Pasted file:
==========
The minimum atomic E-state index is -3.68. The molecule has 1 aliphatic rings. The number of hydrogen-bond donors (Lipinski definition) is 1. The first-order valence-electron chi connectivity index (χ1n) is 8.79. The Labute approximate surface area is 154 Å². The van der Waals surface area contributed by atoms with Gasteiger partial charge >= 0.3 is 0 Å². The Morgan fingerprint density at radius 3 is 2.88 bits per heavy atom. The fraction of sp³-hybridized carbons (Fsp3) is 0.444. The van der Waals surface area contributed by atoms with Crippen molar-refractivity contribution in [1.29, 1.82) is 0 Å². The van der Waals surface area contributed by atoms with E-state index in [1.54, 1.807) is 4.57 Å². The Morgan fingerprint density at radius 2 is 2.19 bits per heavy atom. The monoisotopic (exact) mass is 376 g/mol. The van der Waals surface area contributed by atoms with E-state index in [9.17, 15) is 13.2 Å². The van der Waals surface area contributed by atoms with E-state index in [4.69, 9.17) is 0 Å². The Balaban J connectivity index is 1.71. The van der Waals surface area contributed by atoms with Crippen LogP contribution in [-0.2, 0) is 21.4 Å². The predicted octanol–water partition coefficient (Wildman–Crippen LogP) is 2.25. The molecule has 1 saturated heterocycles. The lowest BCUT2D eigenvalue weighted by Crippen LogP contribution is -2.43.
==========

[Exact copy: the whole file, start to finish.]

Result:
The minimum atomic E-state index is -3.68. The molecule has 1 aliphatic rings. The number of hydrogen-bond donors (Lipinski definition) is 1. The first-order valence-electron chi connectivity index (χ1n) is 8.79. The Labute approximate surface area is 154 Å². The van der Waals surface area contributed by atoms with Gasteiger partial charge >= 0.3 is 0 Å². The Morgan fingerprint density at radius 3 is 2.88 bits per heavy atom. The fraction of sp³-hybridized carbons (Fsp3) is 0.444. The van der Waals surface area contributed by atoms with Crippen molar-refractivity contribution in [1.29, 1.82) is 0 Å². The van der Waals surface area contributed by atoms with E-state index in [1.54, 1.807) is 4.57 Å². The Morgan fingerprint density at radius 2 is 2.19 bits per heavy atom. The monoisotopic (exact) mass is 376 g/mol. The van der Waals surface area contributed by atoms with E-state index in [9.17, 15) is 13.2 Å². The van der Waals surface area contributed by atoms with E-state index in [4.69, 9.17) is 0 Å². The Balaban J connectivity index is 1.71. The van der Waals surface area contributed by atoms with Crippen LogP contribution in [-0.2, 0) is 21.4 Å². The predicted octanol–water partition coefficient (Wildman–Crippen LogP) is 2.25. The molecule has 1 saturated heterocycles. The lowest BCUT2D eigenvalue weighted by Crippen LogP contribution is -2.43.